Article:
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Fixing football on agenda for new Pac-12 commissioner

Conference has not been to CFP since 2016 season

BOULDER, CO - December 12, 2020: Jarek Broussard in the Utah game. The Colorado Buffaloes and the Utah Utes played at Folsom Field in Boulder on December 12, 2020. (Cliff Grassmick/Staff Photographer)
BOULDER, CO – December 12, 2020: Jarek Broussard in the Utah game. The Colorado Buffaloes and the Utah Utes played at Folsom Field in Boulder on December 12, 2020. (Cliff Grassmick/Staff Photographer)

Newly hired Pac-12 commissioner George Kliavkoff doesn’t start working for the conference until July 1, so it’s understandable that he doesn’t have all the answers right now.

During his introductory press conference on Thursday, however, there was one question in particular that he was ready to field.

“How do you fix football on the field?” a reporter asked.

Currently the president of entertainment and sports for MGM Resorts International, Kliavkoff smiled and didn’t hesitate in his response.

“As you can imagine, I anticipated that question,” he said. “I’m putting on my reading glasses because I wrote down a few notes because there’s a lot to talk about here.”

Aside from a financial boost through a new media rights deal in the next few years, the Pac-12 needs nothing more than success in football.

Last season, the Pac-12 basically took itself out of the conversation for the four-team College Football Playoff by starting its COVID-19 pandemic-shortened season later than anyone else.

USC Running back Stephen Carr, right, runs for a first down and is tackled by Oregon safety Jamal Hill first half of an NCAA college football game at the Los Angeles Memorial Coliseum in Los Angeles on Friday, Dec. 18, 2020. (Keith Birmingham/The Orange County Register)

Yet, even in that shortened season, the Pac-12 didn’t have any teams worthy of consideration. USC flirted with CFP hopes during a 5-0 regular season, then lost to two-loss Oregon in the conference title game. USC (No. 17) and Oregon (No. 25) were the only Pac-12 teams in the final Associated Press rankings.

The Pac-12’s struggle for national relevancy in football precedes the COVID-19 pandemic, however.

The Pac-12 hasn’t had a team reach the CFP since the 2016 season, when Washington was rolled by Alabama, 24-7. The only other Pac-12 team to get there in the seven-year history of the CFP was Oregon, which beat Florida State in the 2014 semifinals before losing to Ohio State title in the title game.

Every other Power 5 conference has at least four CFP appearances, and they’ve all been there in the last two years.

USC was the last Pac-12 team to win a national title, with back-to-back championships in 2003-04 (the second of which was vacated because of NCAA sanctions).

Kliavkoff expressed his belief that the Pac-12 can compete for and win a national title in football. It wasn’t a surprise to hear him say that, but he also added some thoughts on how to get to the point of title contention.

“My work on football will begin with meetings with the (athletic directors) and coaches, and with my new colleagues at the conference office,” he said. “I believe personally the solution to elevating Pac-12 football is a combination of addressing structural issues and a more focused approach on recruiting.”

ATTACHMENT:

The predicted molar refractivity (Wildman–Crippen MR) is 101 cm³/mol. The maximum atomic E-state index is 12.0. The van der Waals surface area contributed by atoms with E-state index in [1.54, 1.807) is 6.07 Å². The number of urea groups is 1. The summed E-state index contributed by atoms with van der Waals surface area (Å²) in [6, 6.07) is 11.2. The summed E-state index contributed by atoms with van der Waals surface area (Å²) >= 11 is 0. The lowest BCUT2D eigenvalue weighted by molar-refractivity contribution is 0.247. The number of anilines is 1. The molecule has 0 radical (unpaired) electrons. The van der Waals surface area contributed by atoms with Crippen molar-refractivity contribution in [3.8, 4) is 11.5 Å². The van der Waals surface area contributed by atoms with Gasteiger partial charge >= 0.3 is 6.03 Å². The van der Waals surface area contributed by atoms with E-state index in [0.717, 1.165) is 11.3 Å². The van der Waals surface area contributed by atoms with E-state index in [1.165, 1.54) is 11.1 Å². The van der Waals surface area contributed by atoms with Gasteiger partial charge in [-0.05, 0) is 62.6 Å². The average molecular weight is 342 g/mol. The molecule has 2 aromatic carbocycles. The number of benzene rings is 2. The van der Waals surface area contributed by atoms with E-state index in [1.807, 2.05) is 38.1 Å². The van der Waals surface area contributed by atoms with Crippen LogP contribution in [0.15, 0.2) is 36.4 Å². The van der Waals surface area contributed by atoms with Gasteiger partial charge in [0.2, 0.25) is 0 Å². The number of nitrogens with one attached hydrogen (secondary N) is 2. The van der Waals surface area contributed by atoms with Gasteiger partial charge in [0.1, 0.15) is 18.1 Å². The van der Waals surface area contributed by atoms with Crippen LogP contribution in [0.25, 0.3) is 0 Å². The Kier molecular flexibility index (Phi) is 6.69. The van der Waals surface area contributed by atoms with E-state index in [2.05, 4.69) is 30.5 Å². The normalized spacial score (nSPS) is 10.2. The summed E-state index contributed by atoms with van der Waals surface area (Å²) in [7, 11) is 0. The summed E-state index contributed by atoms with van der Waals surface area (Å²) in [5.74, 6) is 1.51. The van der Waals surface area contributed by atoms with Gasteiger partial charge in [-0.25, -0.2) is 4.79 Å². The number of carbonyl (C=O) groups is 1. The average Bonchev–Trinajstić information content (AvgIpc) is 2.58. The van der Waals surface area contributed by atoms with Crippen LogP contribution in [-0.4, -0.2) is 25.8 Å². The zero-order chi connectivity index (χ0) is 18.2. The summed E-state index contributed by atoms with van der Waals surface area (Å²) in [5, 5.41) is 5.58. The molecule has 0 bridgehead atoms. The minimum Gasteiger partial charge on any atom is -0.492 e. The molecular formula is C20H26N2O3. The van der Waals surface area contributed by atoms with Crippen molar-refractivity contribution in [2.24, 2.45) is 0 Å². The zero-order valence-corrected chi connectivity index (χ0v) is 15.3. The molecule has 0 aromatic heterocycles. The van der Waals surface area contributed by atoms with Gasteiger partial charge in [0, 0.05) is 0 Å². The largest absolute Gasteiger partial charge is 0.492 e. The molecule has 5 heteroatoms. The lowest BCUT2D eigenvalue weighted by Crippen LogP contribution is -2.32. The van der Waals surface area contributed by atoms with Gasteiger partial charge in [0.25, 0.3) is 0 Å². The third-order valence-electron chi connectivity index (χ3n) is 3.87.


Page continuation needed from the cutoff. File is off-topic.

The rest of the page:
One of the structural issues is the CFP and Kliavkoff made it clear he is in favor of expansion – although he didn’t offer a suggested expansion plan.

“I believe that it’s not good for college football, and for the vast majority of college football fans when 20 of the 28 CFP bids – 71 percent – go to just four schools,” he said, referring to Alabama, Clemson, Ohio State and Oklahoma.

He added that in every other sport, 18-to-25 percent of teams have a chance to play for a championship in the postseason. In FBS football, that number is only 3.1 percent.

“We just need chances,” he said.

Kliavkoff also stated that the conference needs to review its football scheduling, game times and other decisions.

“Everything is up for review to make us more competitive,” he said.

That includes recruiting, which is extremely competitive within the conference but needs to improve across the board in the Pac-12.

“We’re going to invest in great standardized technology at the conference level to share with the teams to help the schools recruit and be more competitive on the field,” Kliavkoff said. “I think there are lessons to be learned from public and private institutions that make their lifeblood on being able to retain and attract great talent. I think we have to learn some of these lessons, particularly perhaps from our Silicon Valley friends.

“We need to make sure that high school athletes understand the lifetime value of a Pac-12 education. We need to be more aggressive about teaching the legacy of the Pac-12 as the conference of champions. At the conference level, we will invest to give Pac-12 athletes, football players and others, an opportunity to create a bigger social platform. … Finally, we will be a proponent of consistent and a fair approach to name, image and likeness legislation and we believe that’s a competitive advantage for the Pac-12 because of the markets we play in and the opportunity that some athletes will have to star immediately.”

Although not yet on the job, Kliavkoff clearly understands the issues surrounding Pac-12 football. Whether he can fix them remains to be seen, but making football a priority is already a good start for the incoming commissioner.